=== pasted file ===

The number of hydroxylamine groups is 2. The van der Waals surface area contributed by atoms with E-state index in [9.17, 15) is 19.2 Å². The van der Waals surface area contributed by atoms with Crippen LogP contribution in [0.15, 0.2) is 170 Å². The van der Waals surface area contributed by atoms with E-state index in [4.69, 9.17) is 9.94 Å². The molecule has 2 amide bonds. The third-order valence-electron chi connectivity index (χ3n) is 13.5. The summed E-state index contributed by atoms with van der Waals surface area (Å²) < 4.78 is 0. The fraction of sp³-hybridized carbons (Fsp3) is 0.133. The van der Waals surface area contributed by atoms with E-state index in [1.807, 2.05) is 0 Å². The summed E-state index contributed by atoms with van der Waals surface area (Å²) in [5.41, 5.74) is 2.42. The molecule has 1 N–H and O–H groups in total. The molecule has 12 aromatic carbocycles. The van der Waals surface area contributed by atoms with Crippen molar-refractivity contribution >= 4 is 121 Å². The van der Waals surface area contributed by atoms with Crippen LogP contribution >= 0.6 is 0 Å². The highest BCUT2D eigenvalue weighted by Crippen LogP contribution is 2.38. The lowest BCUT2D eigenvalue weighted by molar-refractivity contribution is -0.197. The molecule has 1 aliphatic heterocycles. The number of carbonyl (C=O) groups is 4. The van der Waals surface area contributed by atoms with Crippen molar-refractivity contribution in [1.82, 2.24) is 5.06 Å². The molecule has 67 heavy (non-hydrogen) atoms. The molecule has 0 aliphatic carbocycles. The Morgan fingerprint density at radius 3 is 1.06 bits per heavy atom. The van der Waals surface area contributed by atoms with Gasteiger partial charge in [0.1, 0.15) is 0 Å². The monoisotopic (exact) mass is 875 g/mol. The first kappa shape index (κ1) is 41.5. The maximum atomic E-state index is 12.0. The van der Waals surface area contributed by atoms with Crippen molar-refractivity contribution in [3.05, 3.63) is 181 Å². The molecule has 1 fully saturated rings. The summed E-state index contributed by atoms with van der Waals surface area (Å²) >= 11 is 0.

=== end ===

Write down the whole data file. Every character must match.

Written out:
The number of hydroxylamine groups is 2. The van der Waals surface area contributed by atoms with E-state index in [9.17, 15) is 19.2 Å². The van der Waals surface area contributed by atoms with Crippen LogP contribution in [0.15, 0.2) is 170 Å². The van der Waals surface area contributed by atoms with E-state index in [4.69, 9.17) is 9.94 Å². The molecule has 2 amide bonds. The third-order valence-electron chi connectivity index (χ3n) is 13.5. The summed E-state index contributed by atoms with van der Waals surface area (Å²) < 4.78 is 0. The fraction of sp³-hybridized carbons (Fsp3) is 0.133. The van der Waals surface area contributed by atoms with E-state index in [1.807, 2.05) is 0 Å². The summed E-state index contributed by atoms with van der Waals surface area (Å²) in [5.41, 5.74) is 2.42. The molecule has 1 N–H and O–H groups in total. The molecule has 12 aromatic carbocycles. The van der Waals surface area contributed by atoms with Crippen molar-refractivity contribution >= 4 is 121 Å². The van der Waals surface area contributed by atoms with Crippen LogP contribution >= 0.6 is 0 Å². The highest BCUT2D eigenvalue weighted by Crippen LogP contribution is 2.38. The lowest BCUT2D eigenvalue weighted by molar-refractivity contribution is -0.197. The molecule has 1 aliphatic heterocycles. The number of carbonyl (C=O) groups is 4. The van der Waals surface area contributed by atoms with Crippen molar-refractivity contribution in [1.82, 2.24) is 5.06 Å². The molecule has 67 heavy (non-hydrogen) atoms. The molecule has 0 aliphatic carbocycles. The Morgan fingerprint density at radius 3 is 1.06 bits per heavy atom. The van der Waals surface area contributed by atoms with Gasteiger partial charge in [0.1, 0.15) is 0 Å². The monoisotopic (exact) mass is 875 g/mol. The first kappa shape index (κ1) is 41.5. The maximum atomic E-state index is 12.0. The van der Waals surface area contributed by atoms with Crippen molar-refractivity contribution in [3.05, 3.63) is 181 Å². The molecule has 1 fully saturated rings. The summed E-state index contributed by atoms with van der Waals surface area (Å²) >= 11 is 0.